Classic symptoms (>15 minutes)
Specific electrocardiographic abnormalities
Elevated cardiac enzymes (>2×upper limit of normal)
Percutaneous coronary intervention or other invasive procedures
Coronary artery bypass grafting
Angina pectoris, diagnosed as classic symptoms in combination with at least one unequivocal result of one of the following:
Dobutamine stress ultrasound scan
>70% stenosis on a coronary angiogram.
In the Rotterdam study, no data on angina were available. We therefore chose to study myocardial infarction as the end point in this analysis. Patients with percutaneous transluminal coronary angioplasty, coronary bypass grafting, or myocardial infarction were excluded from the sample of patients from our cohort and as from the selected population from the Rotterdam study.
We compared patients’ general characteristics using analysis of variance for continuous variables and χ2 test for categorical variables. We analysed lipid concentrations, after adjustment for age and sex, with multiple linear regression analyses. We calculated absolute risk by taking into account whether statin use was started before the onset of coronary heart disease. The number of coronary events among statin treated and untreated patients was divided by the total event-free survival. Event-free survival time was defined as the period from 1 January 1990 to the date of first coronary event, death, or censoring at the end of our observation.
We also compared survival among treated and untreated patients using the Kaplan-Meier survival method. In this analysis, we considered people to be untreated when they had not taken a statin for longer than one month before a coronary event or censoring. All patients who received a statin during follow-up for more than a month before an event or censoring were considered as treated.
We performed separate analyses for patients older than 55 years to compare them with the selected population from the Rotterdam study. Since the maximum follow-up in our cohort was 12 years, we chose 2002 as the end point in the Rotterdam study as well.
We used the Cox proportional hazard model to estimate the risk of coronary heart disease among statin treated patients compared with untreated patients. Since both groups had variable periods without statin treatment, we analysed statin treatment as a time dependent variable. This variable was equal to zero for the time statins were not used, and 1 for the time from start of statin treatment to the date of first coronary event or censoring. In the primary model, we adjusted the analyses for sex and year of birth.
In additional models we adjusted for other classic risk factors (see table 2⇓). We performed subgroup analyses stratified by previously identified risk factors to define effect differences. For LDL cholesterol concentration, we used the median value to split the total population in two subpopulations. We classified high density lipoprotein (HDL) cholesterol concentration according to our normal laboratory values: <0.9 mmol/l for males, <1.1 mmol/l for females. To test for lifestyle improvements occurring at the start of statin treatment, we adjusted the Cox proportional hazard model for smoking cessation within six months after the start of statin treatment. We tested whether deselection of worst cases occurred by adding the patients who were never treated with statins to the treated group as if they had started treatment on 1 January 1990 and repeated the time dependent Cox proportional hazard analysis.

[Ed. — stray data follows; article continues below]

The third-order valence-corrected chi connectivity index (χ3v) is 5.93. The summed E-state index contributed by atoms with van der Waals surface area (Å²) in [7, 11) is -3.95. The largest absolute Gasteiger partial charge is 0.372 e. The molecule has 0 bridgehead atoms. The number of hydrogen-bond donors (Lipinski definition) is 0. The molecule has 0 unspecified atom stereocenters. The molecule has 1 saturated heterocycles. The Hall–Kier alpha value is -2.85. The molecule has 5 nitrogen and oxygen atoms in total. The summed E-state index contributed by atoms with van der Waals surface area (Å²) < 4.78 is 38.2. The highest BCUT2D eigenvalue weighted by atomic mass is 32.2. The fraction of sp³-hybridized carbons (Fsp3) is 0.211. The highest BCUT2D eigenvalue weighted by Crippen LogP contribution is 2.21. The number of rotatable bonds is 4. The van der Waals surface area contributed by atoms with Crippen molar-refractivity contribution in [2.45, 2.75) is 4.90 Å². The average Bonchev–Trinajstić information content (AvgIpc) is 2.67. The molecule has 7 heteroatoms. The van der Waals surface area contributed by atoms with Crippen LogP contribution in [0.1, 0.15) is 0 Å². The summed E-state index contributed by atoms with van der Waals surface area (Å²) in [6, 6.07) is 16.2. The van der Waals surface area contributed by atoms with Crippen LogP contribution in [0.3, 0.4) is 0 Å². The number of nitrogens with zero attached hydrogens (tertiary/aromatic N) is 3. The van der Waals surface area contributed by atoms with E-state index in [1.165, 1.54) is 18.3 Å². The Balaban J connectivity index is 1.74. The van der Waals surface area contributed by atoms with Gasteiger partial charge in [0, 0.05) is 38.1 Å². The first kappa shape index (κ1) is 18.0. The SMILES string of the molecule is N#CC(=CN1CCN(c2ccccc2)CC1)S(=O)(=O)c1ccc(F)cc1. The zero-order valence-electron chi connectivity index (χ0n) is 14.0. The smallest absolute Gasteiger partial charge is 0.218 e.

Of the 2400 patients recruited, we excluded 254 who already had coronary heart disease by 1990. We excluded a further 188 patients because the type of lipid lowering treatment or the date of starting statin treatment was unknown, leaving 1950 patients with sufficient data on drug use (fig 1⇓). In January 1990, 413 patients were treated with a statin, and a further 1294 patients were prescribed statins during follow-up. The mean delay in starting statin use was 4.3 years (SD 3.3 years). The 196 patients who were excluded because of missing data or loss to follow-up had serum LDL cholesterol concentrations 1.14 mmol/l higher than those of the included patients. We did not find other differences between these groups.
The patients who immediately received statin treatment in 1990 were on average 3.5 years older than the patients who started statin treatment later, had higher total and LDL cholesterol concentrations (both P<0.001), had lower HDL cholesterol levels (P=0.02), and were significantly more likely to be hypertensive than the other patients (table 1⇓). Twenty eight patients stopped taking statins for unreported reasons.
The mean follow-up time was 8.5 years (SD 3.1 years). During 7473 person years of statin treated patients and 9319 person years of untreated patients, 408 patients had an incident coronary event, of whom 161 patients had been using statins for an average 3.4 years (median 2.7 years, range 1 month to 11.6 years). Most patients (n=1167) used simvastatin with a mean dose of 33 mg (SD 20 mg), leading to 44% (SD 16%) lower LDL cholesterol concentrations compared with before they started statin treatment. A further 211 patients used atorvastatin with a mean daily dose of 49 mg providing a reduction in LDL cholesterol level of 49% (SD 15%). Less commonly used statins were pravastatin and fluvastatin. During statin treatment the mean total cholesterol concentration was 5.9 mmol/l (SD 1.2 mmol/l), mean LDL cholesterol was 4.0 mmol/l (SD 1.2), and mean HDL cholesterol was 1.28 mmol/l (SD 0.41).
In familial hypercholesterolaemia, the absolute risk of first onset of coronary heart disease was 11/1000 person years in statin treated patients compared with 119/1000 person years in untreated patients. Incident coronary heart disease occurred at younger age in untreated patients (48.6 v 50.9 years, P=0.05). The treated group had a significantly better event-free survival (P<0.001, fig 2⇓). After adjustment for year of birth and sex, statin treated patients had a 76% reduction in risk of coronary heart disease compared with untreated patients (hazard ratio 0.24 (95% confidence interval 0.18 to 0.30), P<0.001). Further adjustment for baseline characteristics such as smoking, HDL and LDL cholesterol concentrations, diabetes, and hypertension resulted in an overall 82% risk reduction (hazard ratio 0.18 (0.13 to 0.25), P<0.001) (table 2⇓).